Lonely Planet Writer

Macedonia looks to change its name later this year

If you’re planning ahead to future vacations, don’t be too confused if you book a flight to Macedonia only to find your flight later this year has a different destination. The country has agreed a historic deal with neighbouring Greece to change its name to the Northern Republic of Macedonia.

Ohrid is Macedonia’s main tourist draw. Photo by outcast85/Shutterstock

The name change will need to pass a public referendum later this year to be fully official, yet the fact the name change agreement was reached at all is seen as a huge diplomatic win for these countries, who will both benefit from the compromise.

The reason for the rift between the two goes back to 1991 when Macedonia – officially the Republic of Macedonia – became independent after peacefully seceding from Yugoslavia. However, within Greece there is also a region called Macedonia, which directly neighbours the country.

The region is massively important to Greece both historically and economically. It makes up most of the territories Alexander the Great’s Macedon kingdom and has strong ties to the leader. It’s also one of the most popular tourist regions in the country, an industry which is becomingly increasingly important. For years, Greece argued only they had the rightful claim to the name, saying any other use implied territorial ambitions towards their region.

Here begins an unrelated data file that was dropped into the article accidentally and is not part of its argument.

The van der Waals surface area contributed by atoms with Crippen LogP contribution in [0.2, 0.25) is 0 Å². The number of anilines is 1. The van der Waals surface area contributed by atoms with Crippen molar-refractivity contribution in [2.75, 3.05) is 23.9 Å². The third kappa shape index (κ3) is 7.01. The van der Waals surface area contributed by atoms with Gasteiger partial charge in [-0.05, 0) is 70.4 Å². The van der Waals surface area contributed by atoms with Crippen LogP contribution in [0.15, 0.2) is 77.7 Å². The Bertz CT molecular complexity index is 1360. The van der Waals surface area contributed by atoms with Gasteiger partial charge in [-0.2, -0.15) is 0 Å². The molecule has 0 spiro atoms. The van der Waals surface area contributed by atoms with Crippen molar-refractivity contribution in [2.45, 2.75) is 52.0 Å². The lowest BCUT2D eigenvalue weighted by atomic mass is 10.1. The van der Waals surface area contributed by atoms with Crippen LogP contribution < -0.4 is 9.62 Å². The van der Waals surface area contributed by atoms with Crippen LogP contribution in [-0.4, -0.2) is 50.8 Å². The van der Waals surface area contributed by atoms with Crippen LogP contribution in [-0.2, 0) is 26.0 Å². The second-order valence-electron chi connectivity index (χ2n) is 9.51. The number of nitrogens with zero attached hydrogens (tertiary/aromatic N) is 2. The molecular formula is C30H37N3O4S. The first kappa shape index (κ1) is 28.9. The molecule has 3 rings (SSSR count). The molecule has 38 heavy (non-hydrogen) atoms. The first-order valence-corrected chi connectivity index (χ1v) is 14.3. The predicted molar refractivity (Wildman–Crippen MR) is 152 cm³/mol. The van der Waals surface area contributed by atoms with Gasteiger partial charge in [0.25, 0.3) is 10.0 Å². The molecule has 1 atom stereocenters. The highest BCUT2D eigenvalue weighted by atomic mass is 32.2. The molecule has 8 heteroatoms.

Both countries and regions have strong ties to Alexander the Great. Photo by Salvator Barki

While it may seem a small change to outsiders, there is very real deep feeling about the issue and very real consequences for both nations. This February, approximately 140,000 people marched in Greece to demand a name change from the Republic of Macedonia. Meanwhile, the disagreement has meant the country has not been able to join either the European Union or NATO, though both organisations have signalled they are happy to re-examine the issue. Currently the country sits in the United Nations as the Former Yugoslav Republic of Macedonia.

While the name change proposal seems to have made Athens happy, this is also a big win for the Republic of Macedonia, as both the people and their language will continue to be known as ‘Macedonian’. Earlier this year, the country paved the way for the deal by removing the name of Alexander the Great from their main highway and national airport.